Some thoughts on a year’s worth of reading.

It’s September, again, suddenly, and that means that it’s been a year and a little bit since I first started thinking about creating this blog, and almost exactly a year since I published my first post. When I started this blog, I did so simply because I wanted an outlet, an impetus, a venue, for writing about reading. After four years of essays on “meaningful disagreements,” of writing for a few hasty hours on novels, plays and poems read just as quickly, I wanted to assure myself of two things: that I wouldn’t stop writing about reading, and that I would continue to hold myself accountable, in writing, to some kind of “audience” other than myself.

Leaving college, I was aware that my relationship to reading would have to change substantially, and I was also aware that our world’s relationship to reading was changing as well, in ways which were both drastic and rapid. So I also wanted to create a space in which to reflect on the act and the art of reading, and its importance in my life, and, as I see it, to life, in general.

I think, in terms of these goals, that I’ve both succeeded and failed, which is totally possible and allowable as there’s no method for “grading” this kind of work, beyond the (admittedly high but wildly unpredictable) standards set by my own intuitions. Luckily for me (and perhaps not so luckily for you) my intuitions are open to contradiction.

This year is the first one since I was very young where almost all of my reading choices were purely personal. There were no syllabi, beyond the ones I set for myself (not a one of which I completed, by the way), and no “required reading,” only the requirement of reading, and of writing about it. Looking back on what I’ve read, it’s been (in fits and spurts) a really wonderful year. I returned to many of my favorite writers, and read their works again, or read new works of theirs for the first time. I read Woolf’s Orlando in London, reread nearly all of Salinger, read Dickinson all over the place, poured over Vonnegut and McCullers. Of late, I’ve been spending a great deal of time with King Lear. I rediscovered Shelley (Percy), Milton, and Cather.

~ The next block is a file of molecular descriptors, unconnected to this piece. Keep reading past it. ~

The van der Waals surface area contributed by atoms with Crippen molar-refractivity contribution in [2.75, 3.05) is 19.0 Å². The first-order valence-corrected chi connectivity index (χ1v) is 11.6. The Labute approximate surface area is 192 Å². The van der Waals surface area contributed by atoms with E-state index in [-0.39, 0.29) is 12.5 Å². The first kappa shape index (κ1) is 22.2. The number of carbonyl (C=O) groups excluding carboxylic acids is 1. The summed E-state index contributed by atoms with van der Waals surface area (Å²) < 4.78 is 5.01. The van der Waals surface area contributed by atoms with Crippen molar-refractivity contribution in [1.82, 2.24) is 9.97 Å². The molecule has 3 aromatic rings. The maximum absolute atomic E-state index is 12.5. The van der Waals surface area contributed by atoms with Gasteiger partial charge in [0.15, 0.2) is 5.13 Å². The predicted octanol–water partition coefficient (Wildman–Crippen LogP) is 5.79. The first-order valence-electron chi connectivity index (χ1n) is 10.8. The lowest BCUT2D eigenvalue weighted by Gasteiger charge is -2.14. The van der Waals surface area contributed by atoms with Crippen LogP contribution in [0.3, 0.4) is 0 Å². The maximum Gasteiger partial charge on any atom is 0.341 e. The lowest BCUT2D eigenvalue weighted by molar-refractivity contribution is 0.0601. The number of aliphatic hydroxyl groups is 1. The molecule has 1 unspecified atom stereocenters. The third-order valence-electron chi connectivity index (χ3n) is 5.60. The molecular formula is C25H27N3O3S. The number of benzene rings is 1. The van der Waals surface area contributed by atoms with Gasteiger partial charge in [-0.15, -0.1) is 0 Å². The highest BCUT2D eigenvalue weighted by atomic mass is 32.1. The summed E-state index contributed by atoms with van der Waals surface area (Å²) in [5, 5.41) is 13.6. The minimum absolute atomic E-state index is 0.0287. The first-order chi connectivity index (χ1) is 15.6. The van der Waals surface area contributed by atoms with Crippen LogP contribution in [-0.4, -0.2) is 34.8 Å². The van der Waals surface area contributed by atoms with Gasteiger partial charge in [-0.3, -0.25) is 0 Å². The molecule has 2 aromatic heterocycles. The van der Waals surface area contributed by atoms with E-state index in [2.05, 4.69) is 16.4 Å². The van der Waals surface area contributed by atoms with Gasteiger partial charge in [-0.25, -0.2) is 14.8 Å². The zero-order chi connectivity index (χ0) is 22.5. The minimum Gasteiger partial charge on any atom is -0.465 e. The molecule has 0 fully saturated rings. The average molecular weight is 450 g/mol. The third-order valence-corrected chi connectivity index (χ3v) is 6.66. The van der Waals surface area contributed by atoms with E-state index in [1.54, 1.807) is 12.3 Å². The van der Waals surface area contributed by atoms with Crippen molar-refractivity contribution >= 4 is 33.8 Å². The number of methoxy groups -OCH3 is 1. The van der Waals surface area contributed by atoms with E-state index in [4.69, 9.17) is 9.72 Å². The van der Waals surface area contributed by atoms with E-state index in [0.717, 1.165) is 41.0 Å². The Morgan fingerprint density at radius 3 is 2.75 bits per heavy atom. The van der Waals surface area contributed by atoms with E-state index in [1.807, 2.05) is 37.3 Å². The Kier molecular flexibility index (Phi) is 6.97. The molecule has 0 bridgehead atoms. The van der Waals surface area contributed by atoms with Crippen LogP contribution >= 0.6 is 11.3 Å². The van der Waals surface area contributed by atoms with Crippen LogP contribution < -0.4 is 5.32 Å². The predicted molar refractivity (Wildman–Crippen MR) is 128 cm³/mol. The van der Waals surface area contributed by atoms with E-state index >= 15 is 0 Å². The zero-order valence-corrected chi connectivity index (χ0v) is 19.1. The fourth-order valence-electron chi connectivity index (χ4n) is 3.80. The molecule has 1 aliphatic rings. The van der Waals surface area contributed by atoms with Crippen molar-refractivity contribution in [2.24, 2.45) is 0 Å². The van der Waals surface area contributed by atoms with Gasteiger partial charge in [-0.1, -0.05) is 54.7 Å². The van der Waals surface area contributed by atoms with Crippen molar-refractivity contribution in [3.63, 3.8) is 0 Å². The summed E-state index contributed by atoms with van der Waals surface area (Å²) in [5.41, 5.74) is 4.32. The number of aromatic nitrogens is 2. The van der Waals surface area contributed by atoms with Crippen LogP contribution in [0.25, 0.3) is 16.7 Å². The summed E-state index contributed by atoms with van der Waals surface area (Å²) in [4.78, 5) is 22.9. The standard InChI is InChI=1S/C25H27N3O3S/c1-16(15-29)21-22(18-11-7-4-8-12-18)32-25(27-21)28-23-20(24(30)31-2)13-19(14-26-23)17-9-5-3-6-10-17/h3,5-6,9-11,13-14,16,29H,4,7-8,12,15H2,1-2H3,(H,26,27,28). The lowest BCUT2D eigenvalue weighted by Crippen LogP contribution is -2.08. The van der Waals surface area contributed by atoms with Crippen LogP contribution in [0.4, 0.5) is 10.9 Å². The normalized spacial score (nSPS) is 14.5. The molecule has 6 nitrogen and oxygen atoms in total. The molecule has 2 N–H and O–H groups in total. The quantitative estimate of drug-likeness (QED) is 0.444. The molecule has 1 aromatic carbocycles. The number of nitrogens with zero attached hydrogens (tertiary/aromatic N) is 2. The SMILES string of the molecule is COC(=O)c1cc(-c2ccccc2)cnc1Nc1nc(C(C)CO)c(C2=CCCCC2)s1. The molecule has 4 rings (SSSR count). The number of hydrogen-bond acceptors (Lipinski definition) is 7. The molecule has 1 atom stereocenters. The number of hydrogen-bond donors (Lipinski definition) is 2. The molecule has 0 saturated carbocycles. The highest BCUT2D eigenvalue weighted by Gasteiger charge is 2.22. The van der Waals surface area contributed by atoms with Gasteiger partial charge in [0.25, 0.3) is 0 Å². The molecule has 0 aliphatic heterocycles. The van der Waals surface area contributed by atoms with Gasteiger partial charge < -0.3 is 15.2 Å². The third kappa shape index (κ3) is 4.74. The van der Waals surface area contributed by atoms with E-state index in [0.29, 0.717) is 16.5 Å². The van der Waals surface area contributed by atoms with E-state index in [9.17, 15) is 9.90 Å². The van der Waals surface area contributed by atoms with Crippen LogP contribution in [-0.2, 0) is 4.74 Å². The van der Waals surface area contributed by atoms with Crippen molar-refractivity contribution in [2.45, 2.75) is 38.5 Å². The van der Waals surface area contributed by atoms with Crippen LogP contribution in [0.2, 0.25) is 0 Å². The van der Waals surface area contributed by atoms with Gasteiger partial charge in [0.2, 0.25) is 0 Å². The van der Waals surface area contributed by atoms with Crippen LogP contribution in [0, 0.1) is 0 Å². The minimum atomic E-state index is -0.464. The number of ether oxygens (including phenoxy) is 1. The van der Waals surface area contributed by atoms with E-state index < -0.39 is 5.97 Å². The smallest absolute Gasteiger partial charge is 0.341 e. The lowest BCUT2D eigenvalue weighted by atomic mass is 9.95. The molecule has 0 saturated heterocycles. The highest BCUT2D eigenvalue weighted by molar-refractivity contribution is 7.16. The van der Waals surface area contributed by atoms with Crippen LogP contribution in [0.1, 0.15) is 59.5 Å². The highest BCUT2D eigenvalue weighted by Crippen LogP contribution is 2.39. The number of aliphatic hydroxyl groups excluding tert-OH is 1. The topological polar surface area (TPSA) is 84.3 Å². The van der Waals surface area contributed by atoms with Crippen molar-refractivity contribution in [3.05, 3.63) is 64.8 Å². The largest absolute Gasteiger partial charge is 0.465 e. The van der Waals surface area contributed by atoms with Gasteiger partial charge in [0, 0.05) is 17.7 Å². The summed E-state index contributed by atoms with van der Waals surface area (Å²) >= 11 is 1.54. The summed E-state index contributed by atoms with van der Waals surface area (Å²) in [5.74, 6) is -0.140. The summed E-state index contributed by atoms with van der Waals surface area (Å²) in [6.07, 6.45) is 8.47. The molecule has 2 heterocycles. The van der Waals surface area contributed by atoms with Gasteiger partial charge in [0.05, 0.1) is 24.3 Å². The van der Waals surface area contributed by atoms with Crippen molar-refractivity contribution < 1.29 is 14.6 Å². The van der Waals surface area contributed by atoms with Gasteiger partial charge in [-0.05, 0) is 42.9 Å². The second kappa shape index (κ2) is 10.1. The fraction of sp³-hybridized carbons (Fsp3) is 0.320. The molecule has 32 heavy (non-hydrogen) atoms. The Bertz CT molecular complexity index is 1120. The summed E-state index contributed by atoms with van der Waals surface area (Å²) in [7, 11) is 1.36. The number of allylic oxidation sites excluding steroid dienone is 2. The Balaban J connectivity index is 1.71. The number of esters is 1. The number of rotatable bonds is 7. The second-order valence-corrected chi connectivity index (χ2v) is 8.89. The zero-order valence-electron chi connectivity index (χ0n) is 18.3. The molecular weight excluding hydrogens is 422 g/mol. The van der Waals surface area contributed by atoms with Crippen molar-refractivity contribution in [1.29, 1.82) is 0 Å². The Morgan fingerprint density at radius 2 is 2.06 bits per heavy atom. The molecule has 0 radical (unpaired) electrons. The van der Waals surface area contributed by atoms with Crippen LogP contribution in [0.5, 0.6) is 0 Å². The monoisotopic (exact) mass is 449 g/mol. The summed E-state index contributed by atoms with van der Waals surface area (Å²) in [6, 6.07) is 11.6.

There were also some dazzling new discoveries—James Baldwin, Milan Kundera, Dostoevsky, Annie Dillard, Charles Lamb—and some discoveries equal parts dazzling and sad (Jane Bowles, Rachel Wetzsteon). I’ve read Alice Munro, Philip Larkin and Joan Didion, and Maile Meloy, all for the first time, and found them all to be writers of great wisdom, compassion and skill.

Thanks to starting this blog, I went through a period of reading a great many other blogs and online periodicals, from most of which I gleaned very little, but some of whom I return to regularly, and by whom I am singularly and continually impressed. Elizabeth Bachner’s features on Bookslut, Susan Schorn’s Bitchslap: A Column about Women and Fighting, on McSweeney’s, and the book reviews of Litlove from Tales from the Reading Room, are the three that most immediately come to mind.

There have been some thoroughly enjoyable mornings, evenings, and afternoons worth of reading (Alan Bennet’s The Uncommon Reader, Elizabeth Barrett Browning’s Sonnets from the Portuguese, Russell Brand’s My Booky Wook, Hemingway’s The Sun Also Rises, John Updike’s precise and touching poetry, a collection of short stories by Claire Wigfall). And there have been numerous books I failed, for some reason or other, to make it all the way through (Clarissa, The Amazing Adventures of Kavalier and Clay, The Beautiful and Damned). And some I’ve just quit on, because there are only so many books I’ll get to read in this life, and however unworthily, these ones didn’t make the cut.